If a subject relies on interlocutors to sustain and confirm reflexive deliberations, it leaves them open to conversational censure in a way in which autonomous reflexives and meta-reflexives are not. If their interlocutor objects, mocks or fails to understand what they are saying then the possibility of reaching a conclusion, at least in that instance, is foreclosed; this need for conversational confirmation leads individuals to keep their deliberations in conformity with the conventions of the local context. Their internal deliberations are often restricted to gut reactions which are subsequently raised in dialogue with others, rather than coming to provisional conclusions which might later be ‘shot down’ by others. The reflexive deliberations of the communicative reflexive are constrained by the transactional dynamics of the dialogues through which they are enacted. As Archer describes the consequences:
“What the practice of communicative reflexivity does it to privilege the public over the private, shared experience over lone experiences, third-person knowledge over first-person knowledge. Through the tendency for every issues to be reduced to the experiential common denominators of its discussants, communicative reflexivity is inhospitable to the innovative, the imaginative or the idiosyncratic. In short, the speculative realm is severely truncated in favour of common sense, common experience and common knowledge.”
So what are the socio-cultural consequences of the decline of this mode of reflexivity? The normative conventionalism enacted through such dialogues shouldn’t be understood merely as censorious; it also offered guidance and orientation through the experience and knowledge, however fallible, which were reproduced conversationally as well as the socio-cultural immediacy with which they were available. The questions faced by the communicative subject which led them to seek guidance through conversation (i.e. how to order their concerns and work out a stable modus Vivendi – as well as the social knowledge and self knowledge necessary to accompany this task) persist in spite of the absence of those cultural resources which would previously have directly or indirectly given answers.
However the hegemony of such common sense, entrenched through the reliance of the communicative reflexive on conversational confirmation, meant that the answers given were routine: there were socio-culturally available answers to existential questions which were possessed of both immediacy and expansiveness. One’s dialogical partners were usually able to provide common sense answers to questions which usually effectively answered the question. While it might seem from a contemporary standpoint that such traditionalism is inherently limited – perhaps being seen to represent a subjective standpoint being falsely presented as objective fact – in fact the very conditions which gave rise to its stable reproduction also underwrote its objectivity; when common sense is being reproduced like this, its mode of reproduction (through substantive webs of dialogical partnership) relies on a grounding in shared experience, landmarks and reference points – a shared mental topography – which ensures its relevance as a source of answers to existential questions. So the absence of such a shared mental topography and the seeming irrelevance of common sense are two consequences of the same underlying cause: the decline of contextual continuity.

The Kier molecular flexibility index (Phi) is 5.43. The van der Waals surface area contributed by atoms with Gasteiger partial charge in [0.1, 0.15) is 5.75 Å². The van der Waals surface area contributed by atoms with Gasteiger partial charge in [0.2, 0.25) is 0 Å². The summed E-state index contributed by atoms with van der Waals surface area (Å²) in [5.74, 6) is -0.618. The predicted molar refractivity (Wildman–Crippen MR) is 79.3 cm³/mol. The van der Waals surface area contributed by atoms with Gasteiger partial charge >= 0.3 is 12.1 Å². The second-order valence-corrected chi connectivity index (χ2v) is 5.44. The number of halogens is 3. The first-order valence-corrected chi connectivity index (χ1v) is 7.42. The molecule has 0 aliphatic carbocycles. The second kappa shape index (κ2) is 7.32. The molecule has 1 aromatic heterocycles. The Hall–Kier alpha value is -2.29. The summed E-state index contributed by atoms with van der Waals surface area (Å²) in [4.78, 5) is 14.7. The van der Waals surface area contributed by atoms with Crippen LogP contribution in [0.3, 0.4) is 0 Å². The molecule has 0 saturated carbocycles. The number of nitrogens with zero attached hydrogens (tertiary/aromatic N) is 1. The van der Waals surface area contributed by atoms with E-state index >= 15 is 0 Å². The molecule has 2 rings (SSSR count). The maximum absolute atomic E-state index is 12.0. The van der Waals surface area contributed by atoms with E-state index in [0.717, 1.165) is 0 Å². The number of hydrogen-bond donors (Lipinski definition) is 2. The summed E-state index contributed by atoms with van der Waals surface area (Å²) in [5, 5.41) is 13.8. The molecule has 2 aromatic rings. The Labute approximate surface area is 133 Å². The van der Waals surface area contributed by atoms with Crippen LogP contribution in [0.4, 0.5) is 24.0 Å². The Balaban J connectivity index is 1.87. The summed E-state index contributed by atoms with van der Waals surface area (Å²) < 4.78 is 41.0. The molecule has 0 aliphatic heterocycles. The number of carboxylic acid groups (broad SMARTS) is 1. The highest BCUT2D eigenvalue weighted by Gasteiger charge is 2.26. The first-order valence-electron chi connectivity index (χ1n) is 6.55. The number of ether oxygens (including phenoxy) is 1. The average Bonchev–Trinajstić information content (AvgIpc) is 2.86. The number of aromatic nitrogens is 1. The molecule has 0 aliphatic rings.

Though such common sense was reproduced through communicative reflexivity, it was available to practitioners of other modes and contingently useful in so far as it informally codified habitual repertoires. However structural and cultural morphogenesis mean that “socialization has been decreasingly able to ‘prepare’ for occupational and lifestyle opportunities that had not existed for the parental generation” (Archer 2010: 136). So the decline of contextual continuity and, with it, the stock of common sense has an impact beyond the experience of communicative reflexives. Though the extent and manner in which they drew upon it varies across different modes, its rapid erosion deprives all subjects of a source of reflexive guidance that was previously present.
A formerly important source of reflexive guidance is being eroded by the same morphogenetic processes which are multiplying the opportunities facing subjects. This leaves four possible outcomes:
- The subject must work to try and (re)produce contextual continuity within their socio-cultural environment. However such subjects are unlikely to be encountered at university unless they live locally and thus were able to stay with or near family.
- The subject must look further into their socio-cultural context – for authoritative figures and/or prescriptive organizations – as a source of guidance.
- The subject must look to the cultural system – for understandings, ideas, ideals and theories – which help them make sense of their situation as so provide a source of guidance.
- The subject must fall back upon their own resources to negotiate a path through their situation without relying on outside guidance.
The first is characteristic of communicative reflexivity. As discussed this is increasingly difficulty as the costs associated with ‘staying put’ become ever steeper and the opportunities to avoid embracing novelty ever fewer (Archer 2010: 140). My further analysis will focus on how participants look to these different spheres (socio-cultural, cultural systemic and personal), biographical factors underlying these tendencies and how they relate to the changing practice of reflexivity. Through my continuing analysis of the first year of interviews I intend to elaborate the notion of ‘reflexive guidance’ further and explore the relationship between the practice of reflexivity and sources of guidance in relation to that practice.